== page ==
you will be able to easily find your lost or stolen Android

Google is finally deploying its new Find My Device network in France to help Android device users find their lost smartphones and other Bluetooth trackers without Internet or GPS.

It’s finally the end of this unfortunate mishap that doesn’t just happen to others. Because losing your mobile or having it stolen inevitably takes on a dramatic dimension when the device contains a good part of our lives. Personal photos, banking details, various contact details, messages… No one wants all this information to fall into the wrong hands. Fortunately, today there are simple solutions to find it (see our practical sheet). Apple in particular has an efficient network that allows you to find a lost iPhone, even when it is disconnected. For this, the location system uses Bluetooth technology. To put it simply, when an iPhone is lost, it emits a Bluetooth signal which is picked up by other iPhones, which then serve as relays. Using this system, the last known location of a lost device can be sent to its owner, via other people’s devices. The principle is also the same for AirTags.

Three years after Apple, Google is in turn deploying a network similar to what Apple offers, relying on Bluetooth and powered by all the world’s Android smartphones. Presented at Google I/O 2023, the “Find my device” feature began rolling out in the United States and Canada in early April, as the company announced in a blog post. It aims, as its name suggests, to help users better locate their devices. In an email sent to some of its users, the Internet giant announces the deployment of the network in France on Saturday May 25, 2024. Finally!

© Google

Find My Device: A Bluetooth network with millions of devices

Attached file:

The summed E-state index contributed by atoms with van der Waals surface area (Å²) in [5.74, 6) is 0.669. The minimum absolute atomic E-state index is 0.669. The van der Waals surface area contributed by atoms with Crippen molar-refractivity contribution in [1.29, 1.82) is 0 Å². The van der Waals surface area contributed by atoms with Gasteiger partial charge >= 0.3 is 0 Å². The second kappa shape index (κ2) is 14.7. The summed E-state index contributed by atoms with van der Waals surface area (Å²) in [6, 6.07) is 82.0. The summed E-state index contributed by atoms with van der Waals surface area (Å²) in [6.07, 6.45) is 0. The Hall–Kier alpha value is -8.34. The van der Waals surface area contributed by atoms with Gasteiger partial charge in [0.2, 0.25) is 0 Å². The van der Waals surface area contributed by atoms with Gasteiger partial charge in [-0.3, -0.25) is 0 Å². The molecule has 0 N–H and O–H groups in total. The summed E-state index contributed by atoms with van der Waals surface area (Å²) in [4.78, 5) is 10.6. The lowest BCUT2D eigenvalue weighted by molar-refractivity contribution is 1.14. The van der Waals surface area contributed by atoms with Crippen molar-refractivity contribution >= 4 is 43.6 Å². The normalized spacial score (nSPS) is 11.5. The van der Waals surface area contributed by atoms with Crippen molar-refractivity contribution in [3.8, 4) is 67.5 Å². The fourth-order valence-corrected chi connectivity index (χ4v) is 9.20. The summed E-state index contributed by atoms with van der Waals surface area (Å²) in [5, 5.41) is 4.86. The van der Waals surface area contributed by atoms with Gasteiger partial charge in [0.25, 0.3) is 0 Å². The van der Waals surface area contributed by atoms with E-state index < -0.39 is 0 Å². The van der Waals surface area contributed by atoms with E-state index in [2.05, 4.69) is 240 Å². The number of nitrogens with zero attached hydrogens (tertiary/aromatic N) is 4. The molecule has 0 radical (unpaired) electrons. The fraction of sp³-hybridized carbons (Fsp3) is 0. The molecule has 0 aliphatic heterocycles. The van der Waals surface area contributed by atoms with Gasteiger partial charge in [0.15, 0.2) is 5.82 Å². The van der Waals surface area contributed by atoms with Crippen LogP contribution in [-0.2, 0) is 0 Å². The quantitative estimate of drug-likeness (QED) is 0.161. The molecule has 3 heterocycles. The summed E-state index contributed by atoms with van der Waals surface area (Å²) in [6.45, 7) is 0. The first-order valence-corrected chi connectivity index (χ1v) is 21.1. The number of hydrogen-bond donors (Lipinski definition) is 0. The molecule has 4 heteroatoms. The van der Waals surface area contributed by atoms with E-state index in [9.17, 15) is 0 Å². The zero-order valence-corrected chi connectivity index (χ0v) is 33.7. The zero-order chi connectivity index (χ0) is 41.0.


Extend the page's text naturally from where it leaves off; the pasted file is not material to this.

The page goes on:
Google has been offering a “Find my device” function for a while now, allowing you to find your Android device using its GPS coordinates. However, it was severely limited, while Apple was doing much better with its AirTag network. Also, in 2023, Google promised to create a similar network. It is now done. With this new version of “Find My Device”, users can find a lost Android device by ringing them or displaying their location on a map in the application of the same name, even if they are offline. Note that the Pixel 8 and 8 Pro have the right to a unique function, since they can be located on the network even if they are turned off or the battery is discharged – smartphones from other manufacturers should have the right to do so by following.

In addition to Android devices running Android 9 or higher, this new network will also support various Bluetooth trackers. Chipolo, Pebblebee, Motorola, Eufy and Jio have already announced compatible models. Some JBL speakers or headphones are also supported. You can find the full list of devices here – more will be announced later. Note that it is possible to share an accessory in the application with other users, so that everyone with access to it can locate it.

© Google

Aware that this type of service raises concerns in terms of privacy, Google ensures that its network “is secure by default and private by design”, with location data and aggregated location data reporting end-to-end encrypted. Additionally, to avoid abuse related to the use of Bluetooth trackers – spying, burglary, harassment, etc. –, Google worked in collaboration with Apple to develop a standard for locating unwanted tags from all smartphones (see our article). Now, an alert will notify users when an unknown Bluetooth tracker is following them. The network also limits the number of times one can obtain the exact location of a beacon to avoid overly precise continuous tracking.

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